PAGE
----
I frequently deal with people stuck in ruts, slumps and negative cycles of behavior, and I'm always interested in learning more about new ways to help them get back on the right track.
Sometimes a fresh idea comes from an unexpected source. For example, not too long ago I gave a lecture at a singles workshop in New York, after which a woman in her early 30s approached me.
"I need help," she confessed after a few seconds of small talk. "I'm suffering from OCD."
I stopped her to tell her that I probably couldn't help her. I'm a sexuality counselor, not a psychiatrist, and obsessive compulsive disorder is not within my professional expertise.
"No, no. Not that OCD," she interjected. "I mean that I suffer from
obsessive compulsive dating. I'm not in control of my dating life
anymore. I just keep dating and dating and it's all a big blur, and then
I feel depressed and rejected if I don't hear back from a guy I didn't
even like in the first place. I lie awake all night feeling like I'll
always be alone, that I'll never find 'the one.'"
While the term "obsessive compulsive dating" brought a smile to my face, the way she defined her problem got me thinking. OCD (the real disorder) is a serious condition marked by a constant barrage of intrusive thoughts and powerful urges that lead to unhealthy patterns of behavior (such as the need to wash one's hands 50 times a day).
Those afflicted with OCD often recognize that these intrusive thoughts don't really make sense at a rational level, but they still feel compelled to respond to them. On a biological level, OCD has its roots in brain processes that can be traced to the development of unhealthy neural pathways and consequent chemical imbalances.
"Obsessive compulsive dating," on the other hand, is not a real disorder. Yet wasn't this young woman experiencing irrational obsessive thoughts - that she would never meet somebody, that she was destined to be alone - and then responding to them by compulsively filling her calendar with an endless stream of counterproductive behaviors (in the form of unwanted dates)?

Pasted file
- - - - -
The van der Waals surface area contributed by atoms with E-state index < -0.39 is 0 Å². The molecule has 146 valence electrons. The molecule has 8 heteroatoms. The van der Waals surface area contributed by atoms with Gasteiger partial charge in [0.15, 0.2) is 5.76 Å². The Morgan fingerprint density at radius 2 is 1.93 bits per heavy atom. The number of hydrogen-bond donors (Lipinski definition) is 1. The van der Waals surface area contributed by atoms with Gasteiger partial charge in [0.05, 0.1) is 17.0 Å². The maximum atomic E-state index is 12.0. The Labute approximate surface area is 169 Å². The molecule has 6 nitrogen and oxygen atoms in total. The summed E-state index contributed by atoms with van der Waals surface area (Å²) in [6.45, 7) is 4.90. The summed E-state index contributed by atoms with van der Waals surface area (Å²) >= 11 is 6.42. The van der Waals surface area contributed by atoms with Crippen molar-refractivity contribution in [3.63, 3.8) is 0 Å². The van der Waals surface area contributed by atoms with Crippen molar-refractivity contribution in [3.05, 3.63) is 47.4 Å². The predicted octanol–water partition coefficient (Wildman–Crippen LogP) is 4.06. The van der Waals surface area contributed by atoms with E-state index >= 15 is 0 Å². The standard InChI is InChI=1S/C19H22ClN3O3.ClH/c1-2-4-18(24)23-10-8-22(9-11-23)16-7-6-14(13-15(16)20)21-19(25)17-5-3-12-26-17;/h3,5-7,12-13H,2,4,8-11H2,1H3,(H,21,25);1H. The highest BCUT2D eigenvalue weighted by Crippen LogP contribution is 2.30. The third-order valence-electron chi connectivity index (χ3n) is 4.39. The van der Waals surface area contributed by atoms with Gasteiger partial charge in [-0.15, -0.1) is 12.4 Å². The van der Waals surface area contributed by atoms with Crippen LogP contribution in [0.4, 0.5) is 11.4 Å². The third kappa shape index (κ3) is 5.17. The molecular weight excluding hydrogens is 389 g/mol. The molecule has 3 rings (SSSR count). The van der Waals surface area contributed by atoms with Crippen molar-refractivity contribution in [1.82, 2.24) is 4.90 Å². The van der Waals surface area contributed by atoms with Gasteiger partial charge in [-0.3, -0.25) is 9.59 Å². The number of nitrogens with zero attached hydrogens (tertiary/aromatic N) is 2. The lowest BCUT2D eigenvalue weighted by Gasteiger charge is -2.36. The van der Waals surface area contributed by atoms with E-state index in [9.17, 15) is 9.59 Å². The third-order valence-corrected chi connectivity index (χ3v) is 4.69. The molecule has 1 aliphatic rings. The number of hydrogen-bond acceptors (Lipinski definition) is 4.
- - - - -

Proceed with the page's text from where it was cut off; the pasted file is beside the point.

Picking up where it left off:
And while it's a stretch to say that this particular form of OCD was rooted in any sort of chemical imbalance, wasn't it possible that hard-wired neural pathways reinforced those negative habits and behaviors?
A little research into neuropsychology introduced me to the concept of "neuroplasticity," the brain's natural ability to effectively "rewire" itself. While neuroplasticity has long been viewed as a process that characterizes the developing mind during formative childhood years, there has been a good deal of recent debate as to how much of the brain's plasticity survives into adulthood. Can we replace old, well-worn neural pathways with new ones?
According to Dr. John Ratey in his book "A User's Guide to the Brain," "The brain is not a computer that simply executes genetically predetermined programs. Nor is it a passive gray cabbage, victim to the environmental influences that bear upon it. Genes and environment interact to continually change the brain, from the time we are conceived until the moment we die. And we, the owners - to the extent that our genes allow it - can actively shape the way our brains develop throughout the course of our lives."
But how can we accomplish this re-shaping process? In his provocative book, "The Mind and the Brain: Neuroplasticity and the Power of Mental Force," Dr. Jeffrey Schwartz discusses his radical approach to the treatment of real OCD, based on the concept of mindfulness and the exertion of willpower.
Schwartz reasoned (and then demonstrated via fMRI scans of the brain) that if patients could learn to reassess their obsessive compulsions and then consistently react differently to them, they would eventually alter the neural pathways that underlie them.
According to his four-step approach, patients "Relabel their obsessions and compulsions as false signals, symptoms of a disease. They reattribute those thoughts and urges to pathological brain circuitry. They refocus, turning their attention away from the pathological thoughts and urges onto a constructive behavior. And finally, they revalue the OCD obsessions and compulsions, realizing that they have no intrinsic value, and no inherent power."
Why shouldn't we be able to apply a similar process to our love lives? Couldn't we all use a little refocusing and revaluing?
To that young woman with her case of "obsessive compulsive dating," and to others stuck in slumps and ruts, it's inspiring to know that neuroplasticity shows us that what's been done can potentially be undone, and that if we take the steps to mindfully change our actions, our brains will follow.